Throughout my time in ministry, I have seen many new “converts” abandon faith because they didn’t find the instant gratification they were used to in the rest of their lives. They gave their life to Christ, were baptized, and were “on fire,” but the fire burned out quickly because they thought that spiritual maturity and life-change would be instantaneous. I have also seen within the church, there is a tendency to bounce around with the latest book or study that “guarantees” (at least subliminally) spiritual growth. Again, believers are left disappointed because they did not become super-disciples upon completion.
The truth is that we are always in the process of spiritual formation; either we are being transformed to be more like Jesus, or we are being conformed to the world and its standards (see Romans 12:1-2). If we can grasp this in our lives, it will shift how most people look at faith. Spiritual formation does not just happen when we read the Bible, pray, or go to church, but each and every minute of our lives and how we choose to live. Being a disciple means not only learning by studying, but also learning by doing. One of the biggest failures of Western Christianity (in my humble opinion) is that Jesus is an accessory to life rather than life itself. Spiritual development must become life rather than just a part of life.
Spiritual formation occurs in the context of community.
Consider what Mulholland wrote:
There is a temptation to think that our spiritual growth takes place in the privacy of our personal relationship with God and then, once it is sufficiently developed, we can export it into our relationships with others and “be Christian” with them. But holistic spirituality, the process of being conformed to the image of Christ, takes place in the midst of our relationships with others, not apart from them. We learn to be Christ’s for others by seeking to be yielded and obedient to God in the midst of our relationships. (p. 42-43).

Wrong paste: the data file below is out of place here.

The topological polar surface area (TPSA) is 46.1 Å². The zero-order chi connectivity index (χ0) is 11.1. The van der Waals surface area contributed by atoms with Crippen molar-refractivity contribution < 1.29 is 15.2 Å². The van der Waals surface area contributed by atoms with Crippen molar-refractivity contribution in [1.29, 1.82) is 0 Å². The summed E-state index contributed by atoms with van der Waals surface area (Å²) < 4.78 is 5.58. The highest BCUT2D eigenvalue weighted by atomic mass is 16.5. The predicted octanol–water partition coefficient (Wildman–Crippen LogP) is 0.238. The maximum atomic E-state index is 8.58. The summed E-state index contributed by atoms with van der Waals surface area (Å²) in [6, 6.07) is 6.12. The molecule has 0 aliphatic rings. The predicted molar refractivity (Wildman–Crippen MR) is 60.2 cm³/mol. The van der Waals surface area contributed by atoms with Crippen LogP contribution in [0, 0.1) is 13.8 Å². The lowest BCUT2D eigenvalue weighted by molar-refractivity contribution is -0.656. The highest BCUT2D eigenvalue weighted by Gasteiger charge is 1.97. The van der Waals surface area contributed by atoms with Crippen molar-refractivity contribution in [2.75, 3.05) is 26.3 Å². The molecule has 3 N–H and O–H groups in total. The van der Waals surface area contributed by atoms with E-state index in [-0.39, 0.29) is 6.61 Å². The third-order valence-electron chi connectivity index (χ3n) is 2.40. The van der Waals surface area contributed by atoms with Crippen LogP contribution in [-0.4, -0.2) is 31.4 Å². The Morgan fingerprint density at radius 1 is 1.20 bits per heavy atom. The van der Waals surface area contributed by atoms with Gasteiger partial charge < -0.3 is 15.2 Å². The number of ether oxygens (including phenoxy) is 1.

I must confess that I am a bit of an introvert, and the idea of individualized spirituality is appealing to me. But there is a problem; that’s not how God intended it. God intended his people to build one another up to grow together, to mature together, and to make disciples together! Spiritual formation is a team sport, that’s the way it was designed by God himself. The “koinonia” fellowship found in the New Testament church is not only descriptive, it is prescriptive!
And here is another truth we see in Scripture that might make us squirm a little; spiritual formation always included taking Christ to unbelievers. We have a tendency to compartmentalize and say “this is discipleship” and “that is evangelism.” But it is indeed a package deal, and you can’t have one without the other.
So this is the type of spiritual formation that would take place for the first century Jr. Higher; a process of being conformed to be like Jesus in the context of community. Certainly the Bible and prayer are primary to our spiritual growth, but perhaps the focus would be less on “quiet time” and more on “community time.” And not just community in the form of a formal Bible study, but living lives for Jesus together, day in and day out.
So the question is, how does this affect our lives? How does this affect our churches? Do you agree or disagree? How does this affect our mission to “make disciples of all nations?